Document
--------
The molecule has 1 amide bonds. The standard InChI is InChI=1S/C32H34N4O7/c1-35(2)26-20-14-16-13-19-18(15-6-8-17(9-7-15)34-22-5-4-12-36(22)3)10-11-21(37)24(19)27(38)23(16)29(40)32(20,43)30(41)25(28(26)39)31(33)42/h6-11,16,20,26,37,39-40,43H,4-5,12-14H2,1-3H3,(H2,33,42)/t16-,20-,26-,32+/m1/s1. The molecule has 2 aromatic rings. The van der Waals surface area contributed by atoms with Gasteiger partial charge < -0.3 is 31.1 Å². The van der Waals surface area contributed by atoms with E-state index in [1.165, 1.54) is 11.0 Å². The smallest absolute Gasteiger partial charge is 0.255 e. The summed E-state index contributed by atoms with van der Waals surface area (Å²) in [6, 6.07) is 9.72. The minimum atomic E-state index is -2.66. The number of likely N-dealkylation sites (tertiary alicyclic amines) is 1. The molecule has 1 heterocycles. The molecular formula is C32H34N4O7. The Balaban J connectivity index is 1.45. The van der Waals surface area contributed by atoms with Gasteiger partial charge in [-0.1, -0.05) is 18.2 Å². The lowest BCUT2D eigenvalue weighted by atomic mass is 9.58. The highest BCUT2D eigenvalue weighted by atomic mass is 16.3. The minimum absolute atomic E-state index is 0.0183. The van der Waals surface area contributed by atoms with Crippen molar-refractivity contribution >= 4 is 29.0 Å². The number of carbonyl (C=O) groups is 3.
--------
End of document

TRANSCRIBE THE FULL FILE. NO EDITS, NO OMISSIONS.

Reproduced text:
The molecule has 1 amide bonds. The standard InChI is InChI=1S/C32H34N4O7/c1-35(2)26-20-14-16-13-19-18(15-6-8-17(9-7-15)34-22-5-4-12-36(22)3)10-11-21(37)24(19)27(38)23(16)29(40)32(20,43)30(41)25(28(26)39)31(33)42/h6-11,16,20,26,37,39-40,43H,4-5,12-14H2,1-3H3,(H2,33,42)/t16-,20-,26-,32+/m1/s1. The molecule has 2 aromatic rings. The van der Waals surface area contributed by atoms with Gasteiger partial charge < -0.3 is 31.1 Å². The van der Waals surface area contributed by atoms with E-state index in [1.165, 1.54) is 11.0 Å². The smallest absolute Gasteiger partial charge is 0.255 e. The summed E-state index contributed by atoms with van der Waals surface area (Å²) in [6, 6.07) is 9.72. The minimum atomic E-state index is -2.66. The number of likely N-dealkylation sites (tertiary alicyclic amines) is 1. The molecule has 1 heterocycles. The molecular formula is C32H34N4O7. The Balaban J connectivity index is 1.45. The van der Waals surface area contributed by atoms with Gasteiger partial charge in [-0.1, -0.05) is 18.2 Å². The lowest BCUT2D eigenvalue weighted by atomic mass is 9.58. The highest BCUT2D eigenvalue weighted by atomic mass is 16.3. The minimum absolute atomic E-state index is 0.0183. The van der Waals surface area contributed by atoms with Crippen molar-refractivity contribution >= 4 is 29.0 Å². The number of carbonyl (C=O) groups is 3.